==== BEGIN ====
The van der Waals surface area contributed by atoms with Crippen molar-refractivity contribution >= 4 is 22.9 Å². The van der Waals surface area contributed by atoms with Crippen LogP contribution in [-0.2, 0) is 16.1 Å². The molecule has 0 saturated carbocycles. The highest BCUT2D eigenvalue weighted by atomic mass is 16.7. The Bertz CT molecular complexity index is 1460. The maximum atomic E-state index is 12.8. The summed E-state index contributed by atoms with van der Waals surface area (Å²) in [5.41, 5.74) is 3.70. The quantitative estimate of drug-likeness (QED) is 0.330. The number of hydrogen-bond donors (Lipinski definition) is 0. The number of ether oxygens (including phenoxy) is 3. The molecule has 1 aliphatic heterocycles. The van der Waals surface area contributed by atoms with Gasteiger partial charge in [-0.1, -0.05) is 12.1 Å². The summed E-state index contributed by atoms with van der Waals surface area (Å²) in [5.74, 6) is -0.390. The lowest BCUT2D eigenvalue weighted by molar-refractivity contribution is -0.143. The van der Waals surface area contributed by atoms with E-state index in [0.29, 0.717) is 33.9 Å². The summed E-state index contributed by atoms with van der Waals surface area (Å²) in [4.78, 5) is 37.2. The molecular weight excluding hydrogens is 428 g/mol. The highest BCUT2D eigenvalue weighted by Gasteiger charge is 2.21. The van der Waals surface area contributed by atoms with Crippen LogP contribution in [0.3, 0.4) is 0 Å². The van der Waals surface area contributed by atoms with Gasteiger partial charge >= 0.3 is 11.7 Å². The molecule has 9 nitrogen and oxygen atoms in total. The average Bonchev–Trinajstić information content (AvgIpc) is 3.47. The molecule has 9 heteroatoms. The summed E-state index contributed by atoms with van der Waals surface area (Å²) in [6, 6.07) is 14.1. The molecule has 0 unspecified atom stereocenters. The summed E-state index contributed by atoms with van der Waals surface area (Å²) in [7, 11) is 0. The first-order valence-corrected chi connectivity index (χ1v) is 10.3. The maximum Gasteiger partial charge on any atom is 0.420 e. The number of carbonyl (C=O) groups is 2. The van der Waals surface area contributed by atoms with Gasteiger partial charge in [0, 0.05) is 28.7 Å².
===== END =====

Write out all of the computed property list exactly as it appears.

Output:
The van der Waals surface area contributed by atoms with Crippen molar-refractivity contribution >= 4 is 22.9 Å². The van der Waals surface area contributed by atoms with Crippen LogP contribution in [-0.2, 0) is 16.1 Å². The molecule has 0 saturated carbocycles. The highest BCUT2D eigenvalue weighted by atomic mass is 16.7. The Bertz CT molecular complexity index is 1460. The maximum atomic E-state index is 12.8. The summed E-state index contributed by atoms with van der Waals surface area (Å²) in [5.41, 5.74) is 3.70. The quantitative estimate of drug-likeness (QED) is 0.330. The number of hydrogen-bond donors (Lipinski definition) is 0. The number of ether oxygens (including phenoxy) is 3. The molecule has 1 aliphatic heterocycles. The van der Waals surface area contributed by atoms with Gasteiger partial charge in [-0.1, -0.05) is 12.1 Å². The summed E-state index contributed by atoms with van der Waals surface area (Å²) in [5.74, 6) is -0.390. The lowest BCUT2D eigenvalue weighted by molar-refractivity contribution is -0.143. The van der Waals surface area contributed by atoms with E-state index in [0.29, 0.717) is 33.9 Å². The summed E-state index contributed by atoms with van der Waals surface area (Å²) in [4.78, 5) is 37.2. The molecular weight excluding hydrogens is 428 g/mol. The highest BCUT2D eigenvalue weighted by Gasteiger charge is 2.21. The van der Waals surface area contributed by atoms with Crippen LogP contribution in [0.3, 0.4) is 0 Å². The van der Waals surface area contributed by atoms with Gasteiger partial charge >= 0.3 is 11.7 Å². The molecule has 9 nitrogen and oxygen atoms in total. The average Bonchev–Trinajstić information content (AvgIpc) is 3.47. The molecule has 9 heteroatoms. The summed E-state index contributed by atoms with van der Waals surface area (Å²) in [6, 6.07) is 14.1. The molecule has 0 unspecified atom stereocenters. The summed E-state index contributed by atoms with van der Waals surface area (Å²) in [7, 11) is 0. The first-order valence-corrected chi connectivity index (χ1v) is 10.3. The maximum Gasteiger partial charge on any atom is 0.420 e. The number of carbonyl (C=O) groups is 2. The van der Waals surface area contributed by atoms with Gasteiger partial charge in [0, 0.05) is 28.7 Å².